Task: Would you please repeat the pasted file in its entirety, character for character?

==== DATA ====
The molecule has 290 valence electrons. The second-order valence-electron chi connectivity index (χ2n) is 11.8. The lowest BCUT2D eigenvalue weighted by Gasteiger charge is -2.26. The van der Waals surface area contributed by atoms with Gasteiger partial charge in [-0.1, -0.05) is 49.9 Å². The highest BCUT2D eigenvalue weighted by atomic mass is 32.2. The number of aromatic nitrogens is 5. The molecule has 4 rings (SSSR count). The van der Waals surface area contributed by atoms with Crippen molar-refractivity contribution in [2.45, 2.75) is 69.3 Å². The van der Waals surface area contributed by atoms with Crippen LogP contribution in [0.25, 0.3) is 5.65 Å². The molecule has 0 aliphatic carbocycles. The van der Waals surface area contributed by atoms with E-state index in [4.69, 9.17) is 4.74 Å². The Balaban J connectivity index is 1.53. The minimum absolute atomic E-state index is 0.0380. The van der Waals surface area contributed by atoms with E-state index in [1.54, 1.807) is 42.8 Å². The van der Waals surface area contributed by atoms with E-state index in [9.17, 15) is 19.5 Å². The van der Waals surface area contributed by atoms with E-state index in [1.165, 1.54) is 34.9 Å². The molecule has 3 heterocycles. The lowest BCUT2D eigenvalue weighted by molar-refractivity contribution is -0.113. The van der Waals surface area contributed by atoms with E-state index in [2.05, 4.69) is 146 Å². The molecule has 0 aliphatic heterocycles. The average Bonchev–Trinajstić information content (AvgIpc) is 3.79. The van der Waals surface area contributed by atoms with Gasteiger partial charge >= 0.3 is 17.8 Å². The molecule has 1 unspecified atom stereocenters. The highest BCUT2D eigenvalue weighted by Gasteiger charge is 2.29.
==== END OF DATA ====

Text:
The molecule has 290 valence electrons. The second-order valence-electron chi connectivity index (χ2n) is 11.8. The lowest BCUT2D eigenvalue weighted by Gasteiger charge is -2.26. The van der Waals surface area contributed by atoms with Gasteiger partial charge in [-0.1, -0.05) is 49.9 Å². The highest BCUT2D eigenvalue weighted by atomic mass is 32.2. The number of aromatic nitrogens is 5. The molecule has 4 rings (SSSR count). The van der Waals surface area contributed by atoms with Crippen molar-refractivity contribution in [2.45, 2.75) is 69.3 Å². The van der Waals surface area contributed by atoms with Crippen LogP contribution in [0.25, 0.3) is 5.65 Å². The molecule has 0 aliphatic carbocycles. The van der Waals surface area contributed by atoms with E-state index in [4.69, 9.17) is 4.74 Å². The Balaban J connectivity index is 1.53. The minimum absolute atomic E-state index is 0.0380. The van der Waals surface area contributed by atoms with E-state index in [1.54, 1.807) is 42.8 Å². The van der Waals surface area contributed by atoms with E-state index in [9.17, 15) is 19.5 Å². The van der Waals surface area contributed by atoms with E-state index in [1.165, 1.54) is 34.9 Å². The molecule has 3 heterocycles. The lowest BCUT2D eigenvalue weighted by molar-refractivity contribution is -0.113. The van der Waals surface area contributed by atoms with E-state index in [2.05, 4.69) is 146 Å². The molecule has 0 aliphatic heterocycles. The average Bonchev–Trinajstić information content (AvgIpc) is 3.79. The van der Waals surface area contributed by atoms with Gasteiger partial charge >= 0.3 is 17.8 Å². The molecule has 1 unspecified atom stereocenters. The highest BCUT2D eigenvalue weighted by Gasteiger charge is 2.29.